Microsoft's Surface devices defy easy description. Even Microsoft itself has never quite known what to call them. It's the one device for everything in your life. It's a tablet that can replace your laptop. It's powerful as a laptop, lighter than air. It's powered by beautiful. In reality, the Surface is all those things—and none of them.
The Surface Book 2, on the other hand, is really only one thing: a laptop. A beefy, fast, get-shit-done laptop. Sure, the screen detaches in case you feel like carrying around a giant pane of glass. But this is no tablet. If anything, the Surface Book is closer to a hybrid of a laptop and a desktop PC, as Microsoft tries to pack as much power as possible into a (relatively) portable package.
This is a serious computer for serious business. It's for people who work in Photoshop and Premiere and CAD. It's for people doing computational photography, inventing the algorithms of the future, and making wacky augmented-reality apps. And Microsoft hopes that by letting you use it any way you want—with a keyboard, with a pen, even with your finger—you'll get even more done. Me? I've mostly just been using it to play games.
Business in the Front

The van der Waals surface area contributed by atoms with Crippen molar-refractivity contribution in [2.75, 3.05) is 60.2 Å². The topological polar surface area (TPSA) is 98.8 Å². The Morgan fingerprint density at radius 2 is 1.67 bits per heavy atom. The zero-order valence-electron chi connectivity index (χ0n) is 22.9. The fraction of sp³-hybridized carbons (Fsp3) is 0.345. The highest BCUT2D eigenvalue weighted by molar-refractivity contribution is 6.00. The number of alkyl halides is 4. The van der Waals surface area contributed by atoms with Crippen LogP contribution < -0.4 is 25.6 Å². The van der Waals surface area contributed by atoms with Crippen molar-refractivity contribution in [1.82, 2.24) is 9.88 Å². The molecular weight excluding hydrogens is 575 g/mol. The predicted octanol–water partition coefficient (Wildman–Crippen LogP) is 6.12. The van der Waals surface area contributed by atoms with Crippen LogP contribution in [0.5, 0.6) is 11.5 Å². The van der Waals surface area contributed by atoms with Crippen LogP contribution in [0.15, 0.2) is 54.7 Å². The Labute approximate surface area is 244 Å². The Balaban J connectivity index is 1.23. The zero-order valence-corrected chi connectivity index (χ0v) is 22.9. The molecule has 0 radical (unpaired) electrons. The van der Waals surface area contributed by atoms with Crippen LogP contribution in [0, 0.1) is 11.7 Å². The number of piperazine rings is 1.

The look of the Surface Book 2 hasn't changed much since last year's model. It's still the same silvery brushed metal, has the same curling hinge that leaves a small gap between the two parts when you close the laptop. It has a roomy keyboard and a glassy, smooth touchpad. It's a great-looking machine, right along the same lines as the MacBook Pro. I'm glad Microsoft didn't try to change it too much.
This year's model does come in a new 15-inch size, for the truly power-hungry power users. That model weighs 4.2 pounds, compared to about 3.5 for the smaller device (a little more or less depending on which internals you choose). Both have gorgeous, high-res displays, run Windows 10, support pen input, and the rest. Generally speaking, they're just the same device in two sizes. Both are big computers, but they're not so big or odd that they'd look out of place in a business meeting.
Microsoft imagines four different modes for the Surface Book 2: The first is laptop mode, which needs no explanation. The second is tablet mode, which you get by pressing the button and detaching the screen from the base. You lose some processing power, but still have a perfectly usable, humongous tablet. The third is "view" mode, where you flip the screen around and use it like a picture frame, which you'll probably never do. Last and maybe most interesting is what Microsoft calls "Studio" mode: flip the screen over, lay it down on top of the base, and use it like a drawing table. In that mode, you're still getting the full power of the Surface Book, but all in a touchscreen. It's the most fun digital drawing tool I've ever had, and I suspect there's a lot more developers can do with it.
Building a laptop that can do everything forces some tricky decisions. Which ports do people need? Where should buttons go? Microsoft got most things right, but not all. I like having two regular USB ports and an SD card slot, but for a machine I'm going to have for years one USB-C port (and zero Thunderbolt jacks) doesn't feel like enough. And why is there no place to store a pen?